Investment Workshop 60: Should Questrade Users Sign Up For Passiv?

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Passiv is a company that I’ve been aware of for some time and have been wanting to partner with us for years. Basically, Passiv looked at the challenges that people face trying to DIY manage a passive, index-based ETF portfolio like the one we teach in our Investment Workshop and said “let’s make an app for that!”

Taking all the repetitive tasks of tracking multiple accounts and rebalancing and wrapping it all up into a cool visual GUI, Passiv always intrigued me as something that would help our readers, but what always irked me was their price. To unlock all the useful features that would really make this tool a must-have, it cost $99 a year, and that didn’t jive with our philosophy of teaching people how to invest for free. Especially since I had already built tools for our readers to help with rebalancing and was giving it away for free.

But this time when one of their marketing people reached out to me and I decided to take it for a test spin, some really interesting developments had happened that really turned me around on Passiv.

So without further ado, let’s see what this thing is!

Linking Your Accounts – Is it Secure?

Like every other financial aggregator, the first thing you need to do is link your bank account, and right here is usually where I get nervous. If I have to give my password to a third party company, what’s preventing them from just stealing all my shit?

In this regard, the USA has a leg up on us. They have fintech companies that have built up financial aggregation systems that allow them to securely access people’s financial data in a way that doesn’t require storing your password. Yodlee, for example, is one of these companies and that’s how Personal Capital is able to securely access their customer’s bank accounts without exposing them to the risk of having their password stolen.

We don’t have any of that here. Furthermore, our banking regulations state that if we give away our password to any bank accounts to a third party company and our money gets stolen, we are shit out of luck. That’s why I’ve never recommended financial aggregators to our Canadian readers (even though we could have been making so much money doing so). Because it would expose our Canadian audience to the risk of having their money stolen and I can’t in good conscience do that.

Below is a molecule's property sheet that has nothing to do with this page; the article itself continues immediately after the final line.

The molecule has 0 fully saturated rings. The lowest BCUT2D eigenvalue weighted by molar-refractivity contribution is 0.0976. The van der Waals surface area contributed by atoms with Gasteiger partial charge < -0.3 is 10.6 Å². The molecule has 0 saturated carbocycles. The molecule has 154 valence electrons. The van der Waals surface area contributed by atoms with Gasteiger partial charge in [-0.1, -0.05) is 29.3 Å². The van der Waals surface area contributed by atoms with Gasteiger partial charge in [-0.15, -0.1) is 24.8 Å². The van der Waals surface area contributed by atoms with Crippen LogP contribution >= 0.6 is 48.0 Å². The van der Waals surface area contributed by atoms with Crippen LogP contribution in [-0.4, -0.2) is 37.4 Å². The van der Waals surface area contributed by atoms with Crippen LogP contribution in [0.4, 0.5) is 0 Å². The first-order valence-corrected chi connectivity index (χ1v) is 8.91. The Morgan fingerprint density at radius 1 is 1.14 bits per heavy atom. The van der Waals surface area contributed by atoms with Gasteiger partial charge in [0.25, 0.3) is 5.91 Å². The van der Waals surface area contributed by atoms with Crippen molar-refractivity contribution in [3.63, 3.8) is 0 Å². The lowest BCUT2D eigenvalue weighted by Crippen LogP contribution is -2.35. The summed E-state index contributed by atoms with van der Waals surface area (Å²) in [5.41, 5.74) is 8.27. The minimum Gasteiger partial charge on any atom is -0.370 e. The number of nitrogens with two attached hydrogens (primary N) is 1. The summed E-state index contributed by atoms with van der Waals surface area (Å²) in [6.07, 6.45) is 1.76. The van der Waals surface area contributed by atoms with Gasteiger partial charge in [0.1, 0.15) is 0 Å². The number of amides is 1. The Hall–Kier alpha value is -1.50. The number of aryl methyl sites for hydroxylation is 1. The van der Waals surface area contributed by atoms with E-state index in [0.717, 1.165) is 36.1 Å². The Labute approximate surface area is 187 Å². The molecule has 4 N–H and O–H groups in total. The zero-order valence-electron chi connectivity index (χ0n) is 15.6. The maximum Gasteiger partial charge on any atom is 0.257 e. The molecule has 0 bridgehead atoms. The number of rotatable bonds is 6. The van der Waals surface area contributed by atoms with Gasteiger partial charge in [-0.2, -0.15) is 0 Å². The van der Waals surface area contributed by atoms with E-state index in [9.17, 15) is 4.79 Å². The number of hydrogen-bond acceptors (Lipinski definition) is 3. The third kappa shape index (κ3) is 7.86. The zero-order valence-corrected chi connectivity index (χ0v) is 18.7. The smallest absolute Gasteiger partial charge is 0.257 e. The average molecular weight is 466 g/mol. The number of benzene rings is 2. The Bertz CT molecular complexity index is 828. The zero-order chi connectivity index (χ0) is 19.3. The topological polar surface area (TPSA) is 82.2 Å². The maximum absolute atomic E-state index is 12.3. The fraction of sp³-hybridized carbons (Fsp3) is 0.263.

So how is Passiv different?

Passiv doesn’t store your password. Instead, they access your account via an API.

Without getting into the technicalities, accessing your account via an API means that rather than give Passiv your password so they have complete control over your Questrade account, you grant access from your Questrade account to Passiv, and you can control exactly what access you give Passiv. You can grant read-only access, for example, so that Passiv can see what money you have, but not make trades with it. Because the linking is done using API’s, you don’t have to worry about some unscrupulous summer intern stealing your password and stealing your money, because Passiv never had your password to begin with.

Here’s what linking an account is like.

First go to “Settings” and click “Add Another Connection.”

Then, you pick your brokerage firm (in this case, Questrade).

Then you provide your login credentials. Note that in the address bar, the URL is, which indicates that you are actually accessing Questrade’s website, not Passiv’s. So even though you’re typing your password into a form, that form is going to Questrade, not Passiv.

Finally, you confirm that you want to authorize Passiv to have (limited) access to your account and you’re done.

Setting Up Your Portfolio

So now that we’ve connected our accounts, what do we do?


Well, first of all, I love this feature of Passiv, which is the ability to group your accounts into separate portfolios. While our investment workshop only shows us building a portfolio with a single non-registered account, the reality is that most people have multiple accounts, like an RRSP or a TFSA. We are no exception. In fact, with all of the LIRA and Spousal RRSP accounts we have, our main retirement portfolio (which we call Portfolio A) is a combination of 7 different accounts, while the investment account I use to store the money we’ve made post-retirement is in it’s own non-registered account which we call Portfolio B.

In the past, I have to manually add up all the right account balances to figure out what my “Portfolio A,” but now I don’t have to anymore! I can just go into the Settings and drag all the accounts into its own grouping, rather conveniently already named Portfolio A while I can leave Portfolio B in its own group.

I didn’t even know I wanted this feature, but now that I have it, I can’t go back. This is how the hedonic treadmill happens!